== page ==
Everyone likes an ego boost.
In Hollywood, merely a few months ago, critics and commentators were lamenting the lost luster of movie magic.
In a blunt commentary last November titled “Film Is Dead? What Else Is New?” New York Times film critic A.O. Scott put it this way: “It can be hard to escape, and even harder to argue against, the feeling that something we used to love is going away, or already gone. … Are movies essentially a thing of the past? Does whatever we have now, digital or analog, represent at best a pale shadow of bygone glory?”
Less than a month later, Scott and his Times co-critic Manohla Dargis discussed their favorite films of the year under the brighter headline “Old-Fashioned Glories in a Netflix Age.”
A love affair with the past was the common thread. But the modern presence of “old-fashioned glories” implies Film Is Not Dead — changing, maybe, as any organic art or living thing does with sufficient time. Filmmaking, after all, is still a relatively young medium, not much more than a century old, with the first films appearing in France at the turn of the 20th century. Cinema itself might be the one thing in Hollywood permitted to age and still be considered youthful.
But to couch this year’s movie season as simply an homage to the past, or a longing to return to the days before “Green Lantern” was considered worthy of celluloid, is only part of the point. If there is any theme to the conversation about this year’s Oscar frontrunners — arguably, “The Artist” and “Hugo” — it would be that Hollywood likes to celebrate itself.
From the moment it hit theaters, the black-and-white paean to silent film, “The Artist,” was lauded (and voraciously marketed) as “a love letter to Hollywood.” Martin Scorsese’s “Hugo,” about a 12-year-old boy who finds refuge recovering the lost world of film pioneer Georges Méliès, has largely been praised as a tribute to the early days of cinema.
Perhaps during a moment in history when an economic downturn reinforces a primary pleasure of cinema — the ability to escape — splendid but slight fare is immensely appealing. Add to that the fact that real escape seems almost impossible these days, systematically subverted by the ubiquity of technological gadgets (has anyone been to the theater this year and not been disturbed by a phone ringing or a neighbor brightly text-messaging in the dark?), a celebration of what cinema was and the possibilities of what it can be was just the ticket.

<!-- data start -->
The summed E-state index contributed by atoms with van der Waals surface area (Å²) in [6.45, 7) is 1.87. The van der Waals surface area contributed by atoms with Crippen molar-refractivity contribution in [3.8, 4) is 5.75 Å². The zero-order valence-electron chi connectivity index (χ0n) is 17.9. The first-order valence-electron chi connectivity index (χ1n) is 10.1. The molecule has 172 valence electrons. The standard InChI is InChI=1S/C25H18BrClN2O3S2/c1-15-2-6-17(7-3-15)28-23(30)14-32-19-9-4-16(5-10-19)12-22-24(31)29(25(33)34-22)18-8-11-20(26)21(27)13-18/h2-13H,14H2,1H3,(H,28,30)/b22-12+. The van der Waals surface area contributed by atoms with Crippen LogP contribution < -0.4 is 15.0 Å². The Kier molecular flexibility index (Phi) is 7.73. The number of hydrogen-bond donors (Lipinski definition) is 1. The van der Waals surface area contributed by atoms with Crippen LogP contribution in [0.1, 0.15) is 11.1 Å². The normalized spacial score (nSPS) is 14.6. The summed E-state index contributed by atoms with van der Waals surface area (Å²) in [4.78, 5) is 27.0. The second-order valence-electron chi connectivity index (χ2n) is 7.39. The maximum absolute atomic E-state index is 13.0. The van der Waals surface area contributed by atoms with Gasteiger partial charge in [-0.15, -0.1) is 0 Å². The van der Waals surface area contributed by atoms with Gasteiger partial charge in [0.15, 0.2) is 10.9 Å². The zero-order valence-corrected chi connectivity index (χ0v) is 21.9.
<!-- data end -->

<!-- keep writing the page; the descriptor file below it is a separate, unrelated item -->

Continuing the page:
Remind you of anything? Year after year, Jews celebrate their origins, their history, the central narrative of their tradition on Passover. It is a Jewish imperative to remember, to retell, to revisit the past. There is always something to learn from history, yes, but there is also a value in the act of remembering, of cherishing one’s roots, paying one’s debts to the seminal moments that made possible so many later ones.
But unlike the stories of the Jewish tradition that do not change, the magic of art, of movies and literature, is that dreams and fantasies can be realized. In his memoir, “A Tale of Love and Darkness,” Israeli writer Amos Oz tells how, as a young boy, he would revisit Jewish history’s tragedies in his head and change their endings — he’d reverse the outcome of the revolt against the Romans, the destruction of the Temple, the tragedy at Masada.
“And in fact,” he writes in the book, “that selfsame strange urge I had when I was small — the desire to grant a second chance to something that could never have one — is still one of the urges that sets me going today whenever I sit to write a story.”
The past, for so many artists, is a deep well, overflowing with ideas and inspiration. To celebrate the past is to acknowledge the struggles and innovations of those whose stories have sprung us forward, into an age when Scorsese can recast the past in 3-D, when a silent film is not retrograde but, rather, respite from the noise of the world.
Reality will always present its inhabitants with challenges; it must be lived, not imagined. The blessing of art, in its ingenious renderings of other ages, past and future, is that it permits a temporal experience of our ultimate ideals, not the world as it is, but as it could be. As the film philosopher Stanley Cavell wrote, “It is through fantasy that our conviction of the worth of reality is established; to forgo our fantasies would be to forgo our touch with the world.”
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